General Note: In the series University of Florida Digital Collections.
General Note: Includes vita.
Bibliography: Includes bibliographical references.
Source of Description: Description based on online resource; title from PDF title page.
Source of Description: This bibliographic record is available under the Creative Commons CC0 public domain dedication. The University of Florida Libraries, as creator of this bibliographic record, has waived all rights to it worldwide under copyright law, including all related and neighboring rights, to the extent allowed by law.
Statement of Responsibility: by Timothy Fullman.
Thesis: Thesis (M.S.)--University of Florida, 2009.
Local: Adviser: Child, Brian.

Record Information

Source Institution: UFRGP
Rights Management: Applicable rights reserved.
Classification: lcc - LD1780 2009
System ID: UFE0024518:00001


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1 SPATIAL DYNAMICS OF ELEPH ANT IMPACTS ON TREES IN CHOBE NATIONAL PARK, BOTSWANA By TIMOTHY JON FULLMAN A THESIS PRESENTED TO THE GRADUATE SCHOOL OF THE UNIVERSITY OF FLOR IDA IN PARTIAL FULFILLMENT OF THE REQUIREMENTS FOR THE DEGREE OF MASTER OF SCIENCE UNIVERSITY OF FLORIDA 2009

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2 2009 Timothy Jon Fullman

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3 To my parents, who have encouraged my love of wildlife and enabled me to be where I am today, and to my Lord, who ma de all the animals I love

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4 ACKNOWLEDGMENTS I thank Alecia Brantely, Cerian Gibbes, and Njojo for helping with fieldwork. This project would not have been possible without the assistan ce of the Botswana Departm ent of Wildlife and National Parks and its game scouts. I would espe cially like to thank Mogami, my primary field scout for his hard work and help in the field and to Graham Child for logistical support and training. I thank Brian Child, Mickie Swisher, and Todd Palmer for advice regarding research design and methodology. Amy Cantrell and Megha n Brennan provided st atistical advice. Generous financial support was given by the Cl eveland Metroparks Zoo, the Center for Tropical Conservation and Development at the University of Florida, and Idea Wild. I thank my friends and family who have encouraged my love for animals, endured my excitement in describing what I have learned, and spent many hours review ing proposals. Finally, I thank my wonderful Lord, who has given me my passion for wildlife.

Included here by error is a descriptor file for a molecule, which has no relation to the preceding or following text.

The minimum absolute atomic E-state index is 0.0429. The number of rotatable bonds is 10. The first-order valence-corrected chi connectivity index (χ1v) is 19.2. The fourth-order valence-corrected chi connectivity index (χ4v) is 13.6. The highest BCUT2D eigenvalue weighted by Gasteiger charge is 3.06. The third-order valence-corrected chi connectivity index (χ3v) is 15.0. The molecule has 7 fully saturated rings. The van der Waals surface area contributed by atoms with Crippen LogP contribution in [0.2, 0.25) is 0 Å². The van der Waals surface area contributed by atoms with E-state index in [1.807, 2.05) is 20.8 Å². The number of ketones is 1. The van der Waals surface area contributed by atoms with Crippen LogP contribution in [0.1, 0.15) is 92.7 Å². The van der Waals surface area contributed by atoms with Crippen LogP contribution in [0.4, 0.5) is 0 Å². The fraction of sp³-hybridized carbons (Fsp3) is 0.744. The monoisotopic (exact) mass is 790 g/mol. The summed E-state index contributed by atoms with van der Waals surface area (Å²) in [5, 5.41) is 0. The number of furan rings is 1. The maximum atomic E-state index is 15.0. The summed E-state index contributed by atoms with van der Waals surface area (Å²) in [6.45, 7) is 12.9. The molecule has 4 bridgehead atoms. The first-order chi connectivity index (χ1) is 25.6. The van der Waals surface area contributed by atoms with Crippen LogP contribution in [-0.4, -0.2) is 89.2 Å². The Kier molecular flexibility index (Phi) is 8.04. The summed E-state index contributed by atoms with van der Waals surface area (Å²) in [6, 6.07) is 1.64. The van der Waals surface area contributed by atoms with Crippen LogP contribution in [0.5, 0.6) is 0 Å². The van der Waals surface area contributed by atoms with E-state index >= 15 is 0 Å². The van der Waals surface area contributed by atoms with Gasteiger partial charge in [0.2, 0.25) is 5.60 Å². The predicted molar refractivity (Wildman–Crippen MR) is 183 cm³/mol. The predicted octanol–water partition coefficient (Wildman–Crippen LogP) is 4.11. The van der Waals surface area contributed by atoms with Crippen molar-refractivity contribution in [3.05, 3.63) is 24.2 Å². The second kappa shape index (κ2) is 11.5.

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5 TABLE OF CONTENTS page ACKNOWLEDGMENTS ............................................................................................................... 4LIST OF TABLES ...........................................................................................................................6LIST OF FIGURES .........................................................................................................................7ABSTRACT ...................................................................................................................... ...............8 CHAPTER 1 INTRODUCTION .................................................................................................................. ..92 MATERIAL AND METHODS ..............................................................................................11Study Area ..............................................................................................................................11Elephant Impacts on Vegetation .............................................................................................12Relative Dung Density ............................................................................................................13Analysis ..................................................................................................................................133 RESULTS ....................................................................................................................... ........164 Discussion .................................................................................................................... ...........24Large-Scale Trends ............................................................................................................ .....24Small-Scale Trends ............................................................................................................ .....26Management Implications ......................................................................................................27REFERENCES .................................................................................................................... ..........30BIOGRAPHICAL SKETCH .........................................................................................................33